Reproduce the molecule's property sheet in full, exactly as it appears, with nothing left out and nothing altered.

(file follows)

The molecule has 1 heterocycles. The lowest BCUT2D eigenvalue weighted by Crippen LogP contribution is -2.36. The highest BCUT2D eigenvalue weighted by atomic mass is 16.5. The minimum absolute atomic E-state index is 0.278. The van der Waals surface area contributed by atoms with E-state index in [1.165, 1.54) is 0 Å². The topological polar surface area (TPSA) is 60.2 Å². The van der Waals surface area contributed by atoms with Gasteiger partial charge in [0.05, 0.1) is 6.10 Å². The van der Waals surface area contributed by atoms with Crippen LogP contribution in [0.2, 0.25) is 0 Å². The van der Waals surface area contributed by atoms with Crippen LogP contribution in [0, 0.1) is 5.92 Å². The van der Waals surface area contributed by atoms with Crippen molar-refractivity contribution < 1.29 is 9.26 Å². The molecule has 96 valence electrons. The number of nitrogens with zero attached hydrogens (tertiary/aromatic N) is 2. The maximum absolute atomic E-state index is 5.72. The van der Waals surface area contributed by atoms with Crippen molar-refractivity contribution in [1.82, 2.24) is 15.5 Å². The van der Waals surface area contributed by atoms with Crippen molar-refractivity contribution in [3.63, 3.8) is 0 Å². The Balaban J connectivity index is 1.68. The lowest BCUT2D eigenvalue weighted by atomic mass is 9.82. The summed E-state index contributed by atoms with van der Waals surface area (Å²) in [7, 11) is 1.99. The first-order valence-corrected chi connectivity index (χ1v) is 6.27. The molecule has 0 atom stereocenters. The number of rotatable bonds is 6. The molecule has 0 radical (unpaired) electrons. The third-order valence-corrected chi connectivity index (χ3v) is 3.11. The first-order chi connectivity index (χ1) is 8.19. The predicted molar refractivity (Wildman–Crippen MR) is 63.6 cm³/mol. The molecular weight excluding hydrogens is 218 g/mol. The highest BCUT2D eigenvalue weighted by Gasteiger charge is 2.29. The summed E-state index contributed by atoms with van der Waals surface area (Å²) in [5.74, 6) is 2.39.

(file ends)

The molecule has 1 heterocycles. The lowest BCUT2D eigenvalue weighted by Crippen LogP contribution is -2.36. The highest BCUT2D eigenvalue weighted by atomic mass is 16.5. The minimum absolute atomic E-state index is 0.278. The van der Waals surface area contributed by atoms with E-state index in [1.165, 1.54) is 0 Å². The topological polar surface area (TPSA) is 60.2 Å². The van der Waals surface area contributed by atoms with Gasteiger partial charge in [0.05, 0.1) is 6.10 Å². The van der Waals surface area contributed by atoms with Crippen LogP contribution in [0.2, 0.25) is 0 Å². The van der Waals surface area contributed by atoms with Crippen LogP contribution in [0, 0.1) is 5.92 Å². The van der Waals surface area contributed by atoms with Crippen molar-refractivity contribution < 1.29 is 9.26 Å². The molecule has 96 valence electrons. The number of nitrogens with zero attached hydrogens (tertiary/aromatic N) is 2. The maximum absolute atomic E-state index is 5.72. The van der Waals surface area contributed by atoms with Crippen molar-refractivity contribution in [1.82, 2.24) is 15.5 Å². The van der Waals surface area contributed by atoms with Crippen molar-refractivity contribution in [3.63, 3.8) is 0 Å². The Balaban J connectivity index is 1.68. The lowest BCUT2D eigenvalue weighted by atomic mass is 9.82. The summed E-state index contributed by atoms with van der Waals surface area (Å²) in [7, 11) is 1.99. The first-order valence-corrected chi connectivity index (χ1v) is 6.27. The molecule has 0 atom stereocenters. The number of rotatable bonds is 6. The molecule has 0 radical (unpaired) electrons. The third-order valence-corrected chi connectivity index (χ3v) is 3.11. The first-order chi connectivity index (χ1) is 8.19. The predicted molar refractivity (Wildman–Crippen MR) is 63.6 cm³/mol. The molecular weight excluding hydrogens is 218 g/mol. The highest BCUT2D eigenvalue weighted by Gasteiger charge is 2.29. The summed E-state index contributed by atoms with van der Waals surface area (Å²) in [5.74, 6) is 2.39.